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Halloysite is a 1:1 aluminosilicate clay mineral with the empirical formula Al2Si2O5(OH)4. Its main constituents are aluminium (20.90%), silicon (21.76%), and hydrogen (1.56%). Halloysite typically forms by hydrothermal alteration of alumino-silicate minerals.  It can occur intermixed with dickite, kaolin, montmorillonite and other clay minerals. X-ray diffraction studies are required for positive identification. It was first described in 1826 and named for the Belgian geologist Omalius d'Halloy.
Additional recommended knowledge
Two common forms are found, when hydrated the clay exhibits a 1 nm spacing of the layers and when dehydrated (meta-halloysite) the spacing is 0.7 nm. Halloysite naturally occurs as small cylinders which average 30 nm in diameter with lengths between 0.5 and 10 micrometres. 
The formation of halloysite is due to hydrothermal alteration, and it is often found near carbonate rocks. For example, halloysite samples found in Wagon Wheel Gap, Colorado, are suspected to be the weathering product of rhyolite by downward moving waters. In general the formation of clay minerals is highly favored in tropical and sub-tropical climates due to the immense amounts of water flow. Halloysite has also been found overlaying basaltic rock, showing no gradual changes from rock to mineral formation. Halloysite occurs primarily in youthful volcanic-derived soils, but it also forms from primary minerals in tropical soils or pre-glacially weathered materials. Igneous rocks, especially glassy basaltic rocks are more susceptible to weathering and alteration forming halloysite.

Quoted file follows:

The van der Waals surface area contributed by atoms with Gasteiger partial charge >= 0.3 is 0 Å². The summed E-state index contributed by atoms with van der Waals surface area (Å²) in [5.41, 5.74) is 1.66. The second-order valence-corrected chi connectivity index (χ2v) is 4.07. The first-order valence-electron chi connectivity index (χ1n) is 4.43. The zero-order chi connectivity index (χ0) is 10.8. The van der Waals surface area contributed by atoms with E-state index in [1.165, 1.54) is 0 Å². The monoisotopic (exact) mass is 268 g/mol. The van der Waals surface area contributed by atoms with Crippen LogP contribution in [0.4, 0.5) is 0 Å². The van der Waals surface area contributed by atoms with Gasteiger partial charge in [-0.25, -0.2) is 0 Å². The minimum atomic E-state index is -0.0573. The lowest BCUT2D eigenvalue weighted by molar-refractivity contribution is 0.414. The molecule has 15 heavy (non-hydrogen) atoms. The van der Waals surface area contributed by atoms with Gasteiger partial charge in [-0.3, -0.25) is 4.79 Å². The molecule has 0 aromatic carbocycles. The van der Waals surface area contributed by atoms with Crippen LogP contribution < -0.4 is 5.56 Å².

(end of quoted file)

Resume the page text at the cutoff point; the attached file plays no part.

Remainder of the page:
Often as is the case with halloysite found in Juab County, Utah, the clay is found in close association with goethite and limonite and often interspersed with alunite. Feldspars are also subject to decomposition by water saturated with carbon dioxide. When feldspar occurs near the surface of lava flows, the CO2 concentration is high, and reaction rates are rapid. With increasing depth, the leaching solutions become saturated with silica, aluminium, sodium, and calcium. Once the solutions are depleted of CO2 they precipitate as secondary minerals. The decomposition is dependent on the flow of water. In the case that halloysite is formed from plagioclase it will not pass through intermediate stages.
A very pure halloysite is mined from an highly altered rhyolite occurrence in New Zealand uses include porcelain and bone china.  Various patents exist for the use of hallosyite as nanofillers  and in controlled release technology for a range of active agents. It is also used for other high-tech ceramic applications.
Due to its structure, it can be used as filler in either natural or modified forms in nanocomposites.
|This article is licensed under the GNU Free Documentation License. It uses material from the Wikipedia article "Halloysite". A list of authors is available in Wikipedia.|